Sustaera direct air capture technology
The diagram below depicts the system of the Sustaera DAC technology.
The system consists primarily of renewable energy sources, an air contactor for CO₂ capture, a vacuum pump, and a CO₂ compression and conditioning component.
As depicted in the diagram below, the air contactor consists of stacked modules for CO₂ capture. A module can be sealed for CO₂ extraction. Each module consists of many monolithic structured materials assemblies. The module has enclosure housing structures (not shown). These modules are separated by electrically insulating spacers that prevent electrical current from short-circuiting between modules and provide a gap between modules to form airflow channels.
As depicted in the diagram below, the core technology of Sustaera is the monolithic structured material assembly.
Sustaera structured material assembly for CO₂ capture (ref. WO2022192408A2).
The monolithic structured material assembly consists of a monolithic substrate that is positioned between two electrode meshes. Highly conductive coatings connect the electrode meshes and the monolithic substrate.
The monolithic substrate is self-supporting and has a honeycomb-like structure. The monolithic substrate comprises cordierite. The chemical formular for cordierite is (Mg,Fe)₂Al₄Si₅O₁₈. This cordierite is suitably tailored to have different molar ratios and starting raw material properties of magnesia, iron, alumina, and silica to meet the performance targets for the substrate. The image below depicts a cordierite substrate.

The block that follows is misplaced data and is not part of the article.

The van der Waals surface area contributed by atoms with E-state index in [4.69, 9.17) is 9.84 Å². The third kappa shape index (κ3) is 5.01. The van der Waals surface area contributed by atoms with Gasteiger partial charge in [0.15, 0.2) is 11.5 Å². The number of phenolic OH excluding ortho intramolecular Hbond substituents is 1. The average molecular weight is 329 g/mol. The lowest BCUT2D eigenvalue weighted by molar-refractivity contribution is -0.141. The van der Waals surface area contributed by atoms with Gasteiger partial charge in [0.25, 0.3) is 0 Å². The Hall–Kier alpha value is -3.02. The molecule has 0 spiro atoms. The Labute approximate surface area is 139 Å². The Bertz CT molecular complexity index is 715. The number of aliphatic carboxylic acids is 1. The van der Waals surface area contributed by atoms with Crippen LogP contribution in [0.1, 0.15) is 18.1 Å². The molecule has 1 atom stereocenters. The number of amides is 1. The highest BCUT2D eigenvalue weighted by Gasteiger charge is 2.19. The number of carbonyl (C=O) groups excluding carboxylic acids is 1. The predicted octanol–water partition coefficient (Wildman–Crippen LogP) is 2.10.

The monolithic cordierite substrate has multiple parallel open airflow channels. The monolithic substrate channel walls provide a relatively large surface that is coated with desorption material, sorbent support material, and sorbent material.
- Desorption layer
The desorption material is electrically conductive. It comprises carbon, such as graphite, activated carbon, carbon black, hard carbon, amorphous carbon, and carbon nanotubes.